We Choose Our Lives

Those of you who are parents have undoubtedly said to your pre-teen or teen, “You’ll remember these times as the best times of your life.” We worry that they want to grow up too fast, cutting short many childhood experiences, in quest for the more alluring adult activities. I was one of those kids; perhaps we all were. Eager to get out of high school and get a job, get out of the house, get on with life.

Well, the same holds true for today. Now that I’m “of an age” I’m in no hurry to get older, but am I taking advantage of who and where I am right now? Am I enjoying my life today to the degree that some day I’ll look back and say, “Man, those were some good times.”? Or am I too busy worrying about this and that and making appointments and meeting deadlines and paying the bills to stop and think: “I’ll never be a human again. I’ll never be in this type of material body with its strengths and its difficulties. I’ll never live on such a magnificently beautiful planet like this again. I better literally stop and smell the flowers.” It’s true that I don’t know what lies on the other side of the veil any more than anybody else, but I have my idea about that, just as you have your idea about it. My point is, from every place I find myself in the future–whether it’s next week or a thousand years in the future–I want to be able to look back and say, “I took advantage of everything that was offered to me back then.”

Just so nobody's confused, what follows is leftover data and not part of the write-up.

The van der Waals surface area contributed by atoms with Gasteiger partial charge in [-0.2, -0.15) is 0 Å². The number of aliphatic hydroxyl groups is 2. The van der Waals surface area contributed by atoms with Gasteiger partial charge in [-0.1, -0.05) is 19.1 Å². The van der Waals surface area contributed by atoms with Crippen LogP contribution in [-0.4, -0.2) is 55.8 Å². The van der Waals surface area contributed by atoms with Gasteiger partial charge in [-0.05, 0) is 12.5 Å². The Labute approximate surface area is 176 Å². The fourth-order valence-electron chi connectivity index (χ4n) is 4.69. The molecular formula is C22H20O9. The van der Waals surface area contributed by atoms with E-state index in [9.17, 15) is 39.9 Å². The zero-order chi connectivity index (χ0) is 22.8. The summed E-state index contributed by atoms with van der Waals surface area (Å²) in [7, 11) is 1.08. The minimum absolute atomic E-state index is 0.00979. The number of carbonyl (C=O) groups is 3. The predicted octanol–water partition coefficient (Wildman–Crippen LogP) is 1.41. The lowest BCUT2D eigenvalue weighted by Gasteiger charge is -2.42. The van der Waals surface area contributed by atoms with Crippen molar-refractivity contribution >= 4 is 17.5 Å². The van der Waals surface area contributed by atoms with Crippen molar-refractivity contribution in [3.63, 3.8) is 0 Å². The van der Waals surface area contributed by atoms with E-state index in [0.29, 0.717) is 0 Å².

We’ve also probably counseled our children not to burn bridges or close doors on our options, because they don’t know what the future holds. The same holds true for us. We don’t know what doors we’re closing on our future when we act irresponsibly.

There are long ugly stretches of my history that I would just as soon forget, but those are long behind me and that is not the way I choose to live today, or tomorrow, or for the rest of my days. I want to be conscious, aware, engaged, happy with who I am and what I’m doing. I want to be able to look back and know that I was present, not pining for what was, nor spending my days daydreaming about what could be in the future. There’s value in some of that, certainly, but I believe that we will some day have the benefit of perspective on our lives that we currently have on our childrens’ lives.

We’re only here once. Let’s do good works, be kind to one another, and be proud of who we are today.

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Filed under Aging, Death, dreams, Dying, Fun, Goodness, Possibilities, regrets, relationships, Social Consciousness, Spirituality, time, years

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